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Re: [Xen-devel] Ongoing/future speculative mitigation work

On Thu, Oct 25, 2018 at 11:23 AM Dario Faggioli <dfaggioli@xxxxxxxx> wrote:
> On Thu, 2018-10-25 at 10:25 -0600, Tamas K Lengyel wrote:
> > On Thu, Oct 25, 2018 at 10:01 AM Dario Faggioli <dfaggioli@xxxxxxxx>
> > wrote:
> > >
> > > Which is indeed very interesting. But, as we're discussing in the
> > > other
> > > thread, I would, in your case, do some more measurements, varying
> > > the
> > > configuration of the system, in order to be absolutely sure you are
> > > not
> > > hitting some bug or anomaly.
> >
> > Sure, I would be happy to repeat tests that were done in the past to
> > see whether they are still holding. We have run this test with Xen
> > 4.10, 4.11 and 4.12-unstable on laptops and desktops, using credit1
> > and credit2, and it is consistent that hyperthreading yields the
> > worst
> > performance.
> >
> So, just to be clear, I'm not saying it's impossible to find a workload
> for which HT is detrimental. Quite the opposite. And these benchmarks
> you're running might well fall into that category.
> I'm just suggesting to double check that. :-)
> > It varies between platforms but it's around 10-40%
> > performance hit with hyperthread on. This test we do is a very CPU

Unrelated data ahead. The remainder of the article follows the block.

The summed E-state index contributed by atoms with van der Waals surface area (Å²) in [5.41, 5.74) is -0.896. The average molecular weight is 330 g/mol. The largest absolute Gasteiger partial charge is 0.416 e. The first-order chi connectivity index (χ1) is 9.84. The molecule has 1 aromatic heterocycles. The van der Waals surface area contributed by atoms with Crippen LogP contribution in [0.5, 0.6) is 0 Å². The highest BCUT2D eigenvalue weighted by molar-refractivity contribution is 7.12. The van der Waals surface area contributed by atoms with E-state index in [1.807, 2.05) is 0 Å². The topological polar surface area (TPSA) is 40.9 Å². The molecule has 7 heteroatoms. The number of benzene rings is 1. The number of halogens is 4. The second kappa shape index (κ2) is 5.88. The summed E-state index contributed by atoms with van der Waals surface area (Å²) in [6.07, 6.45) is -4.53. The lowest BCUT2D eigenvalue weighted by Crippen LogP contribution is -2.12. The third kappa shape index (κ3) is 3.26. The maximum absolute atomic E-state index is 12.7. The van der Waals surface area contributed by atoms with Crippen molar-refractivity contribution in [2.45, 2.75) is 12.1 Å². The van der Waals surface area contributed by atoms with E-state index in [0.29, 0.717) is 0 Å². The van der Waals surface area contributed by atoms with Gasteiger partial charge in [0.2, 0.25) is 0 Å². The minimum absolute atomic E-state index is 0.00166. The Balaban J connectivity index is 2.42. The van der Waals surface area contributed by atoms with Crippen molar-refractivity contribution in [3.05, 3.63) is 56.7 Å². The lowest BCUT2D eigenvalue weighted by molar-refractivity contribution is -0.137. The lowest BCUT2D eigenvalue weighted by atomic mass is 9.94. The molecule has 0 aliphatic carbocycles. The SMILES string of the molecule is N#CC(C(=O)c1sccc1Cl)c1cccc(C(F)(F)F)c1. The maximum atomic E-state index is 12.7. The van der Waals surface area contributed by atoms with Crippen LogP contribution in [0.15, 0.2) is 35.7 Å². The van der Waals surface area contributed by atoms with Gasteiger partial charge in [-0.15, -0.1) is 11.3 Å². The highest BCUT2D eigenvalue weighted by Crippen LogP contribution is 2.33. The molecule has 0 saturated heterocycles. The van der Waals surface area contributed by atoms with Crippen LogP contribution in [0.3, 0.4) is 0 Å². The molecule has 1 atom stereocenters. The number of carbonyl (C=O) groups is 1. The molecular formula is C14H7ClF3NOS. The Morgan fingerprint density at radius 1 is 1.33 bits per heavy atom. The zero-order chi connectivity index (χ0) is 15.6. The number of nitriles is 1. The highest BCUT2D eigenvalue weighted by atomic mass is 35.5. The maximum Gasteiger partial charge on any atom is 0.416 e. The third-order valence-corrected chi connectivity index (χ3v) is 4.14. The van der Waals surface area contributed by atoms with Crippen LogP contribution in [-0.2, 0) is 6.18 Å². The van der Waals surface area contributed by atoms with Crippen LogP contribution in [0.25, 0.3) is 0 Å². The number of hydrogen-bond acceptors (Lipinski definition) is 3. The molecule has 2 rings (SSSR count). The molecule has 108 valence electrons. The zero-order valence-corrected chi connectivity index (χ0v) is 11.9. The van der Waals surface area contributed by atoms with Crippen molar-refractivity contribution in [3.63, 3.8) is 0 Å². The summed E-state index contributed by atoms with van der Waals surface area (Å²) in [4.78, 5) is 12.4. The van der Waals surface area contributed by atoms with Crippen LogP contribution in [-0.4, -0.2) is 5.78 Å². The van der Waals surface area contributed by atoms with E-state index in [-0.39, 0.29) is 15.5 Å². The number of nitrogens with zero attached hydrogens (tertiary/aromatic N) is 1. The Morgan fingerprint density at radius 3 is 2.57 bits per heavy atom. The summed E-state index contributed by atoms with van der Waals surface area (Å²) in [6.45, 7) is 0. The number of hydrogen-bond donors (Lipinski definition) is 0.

> > intensive test where we heavily oversubscribe the system. But I don't
> > think it would be all that unusual to run into such a setup in the
> > real world from time-to-time.
> >
> Ah, ok, so you're _heavily_ oversubscribing...
> So, I don't think that an heavily oversubscribed host, where all vCPUs
> would want to run 100% CPU intensive activities --and this not being
> some transient situation-- is that common. And for the ones for which
> it is, there is not much we can do, hyperthreading or not.
> In any case, hyperthreading works best when the workload is mixed,
> where it helps making sure that IO-bound tasks have enough chances to
> file a lot of IO requests, without conflicting too much with the CPU-
> bound tasks doing their number/logic crunching.
> Having _everyone_ wanting to do actual stuff on the CPUs is, IMO, one
> of the worst workloads for hyperthreading, and it is in fact a workload
> where I've always seen it having the least beneficial effect on
> performance. I guess it's possible that, in your case, it's actually
> really doing more harm than good.
> It's an interesting data point, but I wouldn't use a workload like that
> to measure the benefit, or the impact, of an SMT related change.

Thanks, and indeed this test is the worst-case scenario for
hyperthreading, that's was our goal. While a typical work-load may not
be similar, it is a possible one for the system we are concerned
about. So if at any given time the benefit of hyperthreading ranges
between say +30% and -30% and we can't predict the workload or
optimize it, it is looking like a safe bet to just disable
hyperthreading. Would you agree?


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